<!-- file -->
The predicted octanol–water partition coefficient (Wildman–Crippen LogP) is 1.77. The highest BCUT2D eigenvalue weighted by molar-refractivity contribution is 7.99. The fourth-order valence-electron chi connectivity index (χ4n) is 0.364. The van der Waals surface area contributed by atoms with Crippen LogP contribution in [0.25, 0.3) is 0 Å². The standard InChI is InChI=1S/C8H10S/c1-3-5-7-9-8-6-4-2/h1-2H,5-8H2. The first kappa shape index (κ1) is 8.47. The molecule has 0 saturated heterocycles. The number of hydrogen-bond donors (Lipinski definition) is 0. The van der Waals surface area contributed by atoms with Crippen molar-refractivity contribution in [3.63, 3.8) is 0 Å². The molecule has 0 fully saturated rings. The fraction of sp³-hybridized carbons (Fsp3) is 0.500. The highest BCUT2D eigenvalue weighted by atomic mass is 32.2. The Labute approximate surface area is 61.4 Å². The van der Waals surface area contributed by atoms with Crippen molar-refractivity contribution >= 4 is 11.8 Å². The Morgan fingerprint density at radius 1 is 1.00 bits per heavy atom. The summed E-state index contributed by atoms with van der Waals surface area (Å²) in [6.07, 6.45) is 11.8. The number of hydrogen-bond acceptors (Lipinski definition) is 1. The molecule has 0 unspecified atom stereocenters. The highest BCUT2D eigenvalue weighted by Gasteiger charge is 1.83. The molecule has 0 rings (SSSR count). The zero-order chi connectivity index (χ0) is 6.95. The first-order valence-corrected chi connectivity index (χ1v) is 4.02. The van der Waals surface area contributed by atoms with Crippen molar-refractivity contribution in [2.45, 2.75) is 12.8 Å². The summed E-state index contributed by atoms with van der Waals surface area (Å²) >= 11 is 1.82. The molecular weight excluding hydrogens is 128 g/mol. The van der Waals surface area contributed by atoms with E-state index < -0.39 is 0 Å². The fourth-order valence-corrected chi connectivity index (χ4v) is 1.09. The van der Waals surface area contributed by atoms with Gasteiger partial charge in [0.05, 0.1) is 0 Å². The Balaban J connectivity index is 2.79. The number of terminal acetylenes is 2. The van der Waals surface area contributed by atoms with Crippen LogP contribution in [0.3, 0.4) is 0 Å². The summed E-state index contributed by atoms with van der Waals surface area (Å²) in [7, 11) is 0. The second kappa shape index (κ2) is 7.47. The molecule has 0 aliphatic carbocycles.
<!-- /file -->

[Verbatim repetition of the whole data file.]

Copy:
The predicted octanol–water partition coefficient (Wildman–Crippen LogP) is 1.77. The highest BCUT2D eigenvalue weighted by molar-refractivity contribution is 7.99. The fourth-order valence-electron chi connectivity index (χ4n) is 0.364. The van der Waals surface area contributed by atoms with Crippen LogP contribution in [0.25, 0.3) is 0 Å². The standard InChI is InChI=1S/C8H10S/c1-3-5-7-9-8-6-4-2/h1-2H,5-8H2. The first kappa shape index (κ1) is 8.47. The molecule has 0 saturated heterocycles. The number of hydrogen-bond donors (Lipinski definition) is 0. The van der Waals surface area contributed by atoms with Crippen molar-refractivity contribution in [3.63, 3.8) is 0 Å². The molecule has 0 fully saturated rings. The fraction of sp³-hybridized carbons (Fsp3) is 0.500. The highest BCUT2D eigenvalue weighted by atomic mass is 32.2. The Labute approximate surface area is 61.4 Å². The van der Waals surface area contributed by atoms with Crippen molar-refractivity contribution >= 4 is 11.8 Å². The Morgan fingerprint density at radius 1 is 1.00 bits per heavy atom. The summed E-state index contributed by atoms with van der Waals surface area (Å²) in [6.07, 6.45) is 11.8. The number of hydrogen-bond acceptors (Lipinski definition) is 1. The molecule has 0 unspecified atom stereocenters. The highest BCUT2D eigenvalue weighted by Gasteiger charge is 1.83. The molecule has 0 rings (SSSR count). The zero-order chi connectivity index (χ0) is 6.95. The first-order valence-corrected chi connectivity index (χ1v) is 4.02. The van der Waals surface area contributed by atoms with Crippen molar-refractivity contribution in [2.45, 2.75) is 12.8 Å². The summed E-state index contributed by atoms with van der Waals surface area (Å²) >= 11 is 1.82. The molecular weight excluding hydrogens is 128 g/mol. The van der Waals surface area contributed by atoms with E-state index < -0.39 is 0 Å². The fourth-order valence-corrected chi connectivity index (χ4v) is 1.09. The van der Waals surface area contributed by atoms with Gasteiger partial charge in [0.05, 0.1) is 0 Å². The Balaban J connectivity index is 2.79. The number of terminal acetylenes is 2. The van der Waals surface area contributed by atoms with Crippen LogP contribution in [0.3, 0.4) is 0 Å². The summed E-state index contributed by atoms with van der Waals surface area (Å²) in [7, 11) is 0. The second kappa shape index (κ2) is 7.47. The molecule has 0 aliphatic carbocycles.